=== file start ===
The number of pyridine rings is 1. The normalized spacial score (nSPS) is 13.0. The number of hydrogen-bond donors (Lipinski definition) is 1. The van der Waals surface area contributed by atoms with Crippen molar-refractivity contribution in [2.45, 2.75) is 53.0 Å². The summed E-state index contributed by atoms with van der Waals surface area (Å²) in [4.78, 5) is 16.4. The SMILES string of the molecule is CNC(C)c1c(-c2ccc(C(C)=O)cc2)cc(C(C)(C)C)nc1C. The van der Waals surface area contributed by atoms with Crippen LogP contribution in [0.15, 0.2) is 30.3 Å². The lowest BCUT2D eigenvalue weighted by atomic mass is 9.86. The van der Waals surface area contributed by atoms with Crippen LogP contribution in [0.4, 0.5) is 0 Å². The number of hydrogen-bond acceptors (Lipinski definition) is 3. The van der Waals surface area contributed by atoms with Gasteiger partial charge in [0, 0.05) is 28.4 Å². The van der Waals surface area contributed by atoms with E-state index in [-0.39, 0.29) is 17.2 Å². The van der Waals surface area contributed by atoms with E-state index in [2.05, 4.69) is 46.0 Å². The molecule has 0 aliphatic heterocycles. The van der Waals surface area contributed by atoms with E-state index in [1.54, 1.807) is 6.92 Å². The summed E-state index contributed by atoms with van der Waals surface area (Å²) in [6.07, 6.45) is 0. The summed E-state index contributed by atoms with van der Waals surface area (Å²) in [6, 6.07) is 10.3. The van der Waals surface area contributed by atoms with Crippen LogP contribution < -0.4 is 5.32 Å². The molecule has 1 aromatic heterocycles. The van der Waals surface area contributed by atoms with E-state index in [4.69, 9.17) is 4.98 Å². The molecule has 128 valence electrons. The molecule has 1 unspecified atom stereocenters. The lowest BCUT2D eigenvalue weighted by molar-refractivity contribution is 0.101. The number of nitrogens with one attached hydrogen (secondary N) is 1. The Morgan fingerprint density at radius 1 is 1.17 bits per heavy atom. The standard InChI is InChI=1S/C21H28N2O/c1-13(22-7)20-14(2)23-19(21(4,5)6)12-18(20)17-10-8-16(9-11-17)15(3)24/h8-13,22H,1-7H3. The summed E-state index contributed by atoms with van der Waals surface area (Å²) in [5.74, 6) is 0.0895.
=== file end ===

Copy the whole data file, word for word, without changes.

The number of pyridine rings is 1. The normalized spacial score (nSPS) is 13.0. The number of hydrogen-bond donors (Lipinski definition) is 1. The van der Waals surface area contributed by atoms with Crippen molar-refractivity contribution in [2.45, 2.75) is 53.0 Å². The summed E-state index contributed by atoms with van der Waals surface area (Å²) in [4.78, 5) is 16.4. The SMILES string of the molecule is CNC(C)c1c(-c2ccc(C(C)=O)cc2)cc(C(C)(C)C)nc1C. The van der Waals surface area contributed by atoms with Crippen LogP contribution in [0.15, 0.2) is 30.3 Å². The lowest BCUT2D eigenvalue weighted by atomic mass is 9.86. The van der Waals surface area contributed by atoms with Crippen LogP contribution in [0.4, 0.5) is 0 Å². The number of hydrogen-bond acceptors (Lipinski definition) is 3. The van der Waals surface area contributed by atoms with Gasteiger partial charge in [0, 0.05) is 28.4 Å². The van der Waals surface area contributed by atoms with E-state index in [-0.39, 0.29) is 17.2 Å². The van der Waals surface area contributed by atoms with E-state index in [2.05, 4.69) is 46.0 Å². The molecule has 0 aliphatic heterocycles. The van der Waals surface area contributed by atoms with E-state index in [1.54, 1.807) is 6.92 Å². The summed E-state index contributed by atoms with van der Waals surface area (Å²) in [6.07, 6.45) is 0. The summed E-state index contributed by atoms with van der Waals surface area (Å²) in [6, 6.07) is 10.3. The van der Waals surface area contributed by atoms with Crippen LogP contribution < -0.4 is 5.32 Å². The molecule has 1 aromatic heterocycles. The van der Waals surface area contributed by atoms with E-state index in [4.69, 9.17) is 4.98 Å². The molecule has 128 valence electrons. The molecule has 1 unspecified atom stereocenters. The lowest BCUT2D eigenvalue weighted by molar-refractivity contribution is 0.101. The number of nitrogens with one attached hydrogen (secondary N) is 1. The Morgan fingerprint density at radius 1 is 1.17 bits per heavy atom. The standard InChI is InChI=1S/C21H28N2O/c1-13(22-7)20-14(2)23-19(21(4,5)6)12-18(20)17-10-8-16(9-11-17)15(3)24/h8-13,22H,1-7H3. The summed E-state index contributed by atoms with van der Waals surface area (Å²) in [5.74, 6) is 0.0895.